Center For AIDS Research

Jessica Sales, PhD & Anandi Sheth, MD

Funded by: NIH CFAR Supplement: Ending the HIV Epidemic

Project Period: 8/1/19 - 7/31/20

Reducing HIV Among Women Living in Atlanta

Project Summary
Reducing HIV among women living in Atlanta remains a public health priority, and women-tailored strategies will be necessary in order to achieve an end to HIV in Atlanta and the US. The Federal Title X National Family Planning Program supports a nationwide network of approximately 4,000 service sites with over four million clients. Unlike many states whose Title X grant is held by their Department of Public Health and implemented in health departments, Georgia's (GA) Title X grant is operated by Georgia Family Planning System (GFPS) through their network of nearly 130 federally qualified health centers (FQHCs). Anchoring HIV testing and HIV prevention inclusive of pre- and post-exposure prophylaxis (PrEP/PEP) to Title X family planning (FP) services in Atlanta that women already trust, access routinely, and deem useful for their sexual health is of great appeal, as it offers an ideal opportunity to reach women at risk for HIV. However, our preliminary research in GA Title X clinics, and specifically in Atlanta, indicates that these clinics underutilize evidence-based practices for HIV testing (e.g., universal testing, opt-out testing) and PrEP/PEP provision. Coupled with lack of access to PrEP/PEP, our research also demonstrates that Atlanta women have low awareness about PrEP/PEP. The Health and Human Services', Ending the HIV Epidemic: A Plan for America, has identified 4 key strategies to achieve an end to the HIV epidemic in the US. Aligned with 2 of these (Diagnose HIV as early as possible, and Protect people at risk using proven HIV prevention interventions, including PrEP/PEP), we propose an implementation science-based approach, guided by the Interactive Systems Framework, for improving HIV services, inclusive of PrEP/PEP, in Atlanta Title X clinics, supplemented with a novel, evidence-based community organizing approach to address low awareness among women. Our ultimate goal is to address both supply and demand barriers for reducing HIV among women by: (1) strengthening the use of evidence-based practices for HIV testing and adoption of PrEP/PEP services among the 30 Title X-funded clinics in Cobb, DeKalb, Fulton and Gwinnett counties, and (2) raising awareness, interest and connection to HIV testing and PrEP/PEP among women with an evidenced-based community organizing approach. Outlined in our 3 study aims, in this one-year project period, we intend to conduct the formative work necessary to mount a coordinated, collaborative multi-sectoral approach to overcome the aforementioned supply and demand constraints for scaling robust HIV testing practices and PrEP/PEP use among women in Metro Atlanta.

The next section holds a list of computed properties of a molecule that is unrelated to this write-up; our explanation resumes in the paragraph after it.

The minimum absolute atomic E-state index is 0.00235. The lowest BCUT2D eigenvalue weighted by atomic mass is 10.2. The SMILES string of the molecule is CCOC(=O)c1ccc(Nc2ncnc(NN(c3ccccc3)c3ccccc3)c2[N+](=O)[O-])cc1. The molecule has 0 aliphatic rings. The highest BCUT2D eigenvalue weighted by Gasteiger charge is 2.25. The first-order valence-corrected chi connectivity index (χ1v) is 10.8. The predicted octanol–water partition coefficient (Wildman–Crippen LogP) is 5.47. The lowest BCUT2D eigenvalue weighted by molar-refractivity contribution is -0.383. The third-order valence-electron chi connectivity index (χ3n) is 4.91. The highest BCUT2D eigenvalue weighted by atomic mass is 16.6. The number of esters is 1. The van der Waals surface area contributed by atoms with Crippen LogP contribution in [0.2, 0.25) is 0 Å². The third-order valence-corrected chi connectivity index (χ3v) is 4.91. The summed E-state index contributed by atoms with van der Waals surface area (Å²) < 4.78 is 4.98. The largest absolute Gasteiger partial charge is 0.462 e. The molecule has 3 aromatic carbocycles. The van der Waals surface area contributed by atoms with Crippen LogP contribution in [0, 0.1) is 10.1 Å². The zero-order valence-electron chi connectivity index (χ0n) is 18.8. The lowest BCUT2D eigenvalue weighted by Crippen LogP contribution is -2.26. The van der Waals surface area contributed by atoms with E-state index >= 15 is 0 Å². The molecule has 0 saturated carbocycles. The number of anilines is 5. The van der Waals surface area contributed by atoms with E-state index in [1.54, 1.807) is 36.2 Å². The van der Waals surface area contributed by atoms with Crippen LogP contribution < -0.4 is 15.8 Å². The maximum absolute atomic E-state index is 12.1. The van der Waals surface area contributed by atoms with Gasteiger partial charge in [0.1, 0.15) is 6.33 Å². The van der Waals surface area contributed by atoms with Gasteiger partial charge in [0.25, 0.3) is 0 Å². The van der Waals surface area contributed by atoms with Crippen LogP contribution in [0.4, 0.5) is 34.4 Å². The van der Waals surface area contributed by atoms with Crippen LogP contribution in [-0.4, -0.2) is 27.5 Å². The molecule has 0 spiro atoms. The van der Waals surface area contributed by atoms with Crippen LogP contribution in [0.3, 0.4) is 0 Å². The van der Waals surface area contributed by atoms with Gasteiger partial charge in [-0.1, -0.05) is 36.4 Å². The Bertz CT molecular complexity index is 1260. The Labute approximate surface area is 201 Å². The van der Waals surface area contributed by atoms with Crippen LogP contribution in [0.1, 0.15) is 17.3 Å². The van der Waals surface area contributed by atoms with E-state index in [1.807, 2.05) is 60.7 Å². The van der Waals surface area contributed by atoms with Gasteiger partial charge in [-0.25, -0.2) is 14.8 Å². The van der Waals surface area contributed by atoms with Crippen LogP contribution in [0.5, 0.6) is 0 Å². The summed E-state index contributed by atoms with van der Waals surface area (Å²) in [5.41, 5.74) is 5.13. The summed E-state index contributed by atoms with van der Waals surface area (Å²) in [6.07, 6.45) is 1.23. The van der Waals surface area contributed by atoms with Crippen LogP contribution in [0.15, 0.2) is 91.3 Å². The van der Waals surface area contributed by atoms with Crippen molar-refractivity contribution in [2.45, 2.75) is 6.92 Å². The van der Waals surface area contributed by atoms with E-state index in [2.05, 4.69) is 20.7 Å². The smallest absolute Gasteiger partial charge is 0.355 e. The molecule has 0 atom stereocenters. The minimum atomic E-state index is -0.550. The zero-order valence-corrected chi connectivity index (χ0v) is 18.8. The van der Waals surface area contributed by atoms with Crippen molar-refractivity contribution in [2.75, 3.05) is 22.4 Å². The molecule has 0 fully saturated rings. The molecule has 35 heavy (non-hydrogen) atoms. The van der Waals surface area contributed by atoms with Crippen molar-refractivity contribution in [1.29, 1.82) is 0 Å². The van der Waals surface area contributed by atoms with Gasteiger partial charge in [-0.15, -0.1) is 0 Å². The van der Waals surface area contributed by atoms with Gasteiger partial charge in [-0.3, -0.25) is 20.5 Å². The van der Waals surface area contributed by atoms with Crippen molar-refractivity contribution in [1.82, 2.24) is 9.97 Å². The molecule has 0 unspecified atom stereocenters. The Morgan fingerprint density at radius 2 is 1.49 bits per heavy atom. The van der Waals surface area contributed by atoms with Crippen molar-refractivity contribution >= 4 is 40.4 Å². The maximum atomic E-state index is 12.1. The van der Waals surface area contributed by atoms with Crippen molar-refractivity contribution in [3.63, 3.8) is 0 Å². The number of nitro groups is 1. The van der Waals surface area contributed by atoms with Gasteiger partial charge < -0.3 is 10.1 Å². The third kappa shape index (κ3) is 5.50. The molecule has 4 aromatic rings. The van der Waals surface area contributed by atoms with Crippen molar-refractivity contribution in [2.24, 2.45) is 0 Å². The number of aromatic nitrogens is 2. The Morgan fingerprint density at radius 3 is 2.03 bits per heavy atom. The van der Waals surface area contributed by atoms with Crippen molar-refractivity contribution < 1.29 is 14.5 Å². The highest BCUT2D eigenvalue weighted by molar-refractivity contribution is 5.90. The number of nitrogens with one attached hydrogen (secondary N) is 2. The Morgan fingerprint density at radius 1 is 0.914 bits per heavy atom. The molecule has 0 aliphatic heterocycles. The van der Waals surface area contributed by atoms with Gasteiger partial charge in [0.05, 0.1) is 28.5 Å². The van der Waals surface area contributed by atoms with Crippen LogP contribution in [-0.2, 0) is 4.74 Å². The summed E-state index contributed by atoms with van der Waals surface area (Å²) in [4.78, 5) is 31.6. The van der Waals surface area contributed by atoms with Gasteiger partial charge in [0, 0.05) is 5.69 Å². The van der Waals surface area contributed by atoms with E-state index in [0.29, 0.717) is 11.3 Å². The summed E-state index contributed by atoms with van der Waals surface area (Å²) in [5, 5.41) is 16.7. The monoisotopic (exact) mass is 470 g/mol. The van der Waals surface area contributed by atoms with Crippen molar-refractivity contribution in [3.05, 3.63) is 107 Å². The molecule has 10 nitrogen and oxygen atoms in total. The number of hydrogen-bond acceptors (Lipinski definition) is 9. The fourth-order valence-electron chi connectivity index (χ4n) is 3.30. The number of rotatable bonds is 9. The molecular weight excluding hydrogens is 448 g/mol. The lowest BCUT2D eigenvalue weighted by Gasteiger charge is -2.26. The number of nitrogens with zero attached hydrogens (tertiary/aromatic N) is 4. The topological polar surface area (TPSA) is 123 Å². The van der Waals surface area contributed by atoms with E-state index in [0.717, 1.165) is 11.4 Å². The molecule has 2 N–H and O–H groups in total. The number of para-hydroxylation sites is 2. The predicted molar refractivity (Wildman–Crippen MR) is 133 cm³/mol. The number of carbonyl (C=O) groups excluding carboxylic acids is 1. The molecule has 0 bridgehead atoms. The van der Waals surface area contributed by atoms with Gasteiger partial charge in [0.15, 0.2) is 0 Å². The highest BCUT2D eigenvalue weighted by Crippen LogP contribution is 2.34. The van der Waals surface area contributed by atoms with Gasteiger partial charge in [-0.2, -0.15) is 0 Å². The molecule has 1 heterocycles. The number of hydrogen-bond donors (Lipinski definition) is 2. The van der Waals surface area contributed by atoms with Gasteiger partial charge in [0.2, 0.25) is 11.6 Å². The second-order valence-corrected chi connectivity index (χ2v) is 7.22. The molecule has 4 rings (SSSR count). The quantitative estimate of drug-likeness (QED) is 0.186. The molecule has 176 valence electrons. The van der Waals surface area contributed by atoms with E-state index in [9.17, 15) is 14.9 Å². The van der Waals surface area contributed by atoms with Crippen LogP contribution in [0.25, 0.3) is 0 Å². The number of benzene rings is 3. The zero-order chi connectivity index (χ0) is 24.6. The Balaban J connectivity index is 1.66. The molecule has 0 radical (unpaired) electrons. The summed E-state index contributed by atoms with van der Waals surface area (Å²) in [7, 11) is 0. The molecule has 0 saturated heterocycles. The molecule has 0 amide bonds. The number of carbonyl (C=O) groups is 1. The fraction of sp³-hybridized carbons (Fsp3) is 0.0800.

Initiatives for ending the HIV epidemic in the US must include women, particularly in Georgia, which has the highest rate of new HIV diagnoses among US states, where 22% were among females. Aligned with two of HHS's Ending the HIV Epidemic key strategies (Diagnose and Protect), we propose an implementation science approach, guided by the Interactive Systems Framework, for strengthening HIV testing and PrEP/PEP services in Metro Atlanta Title X family planning clinics, supplemented with a novel, evidence-based community organizing approach to address low PrEP/PEP awareness among women.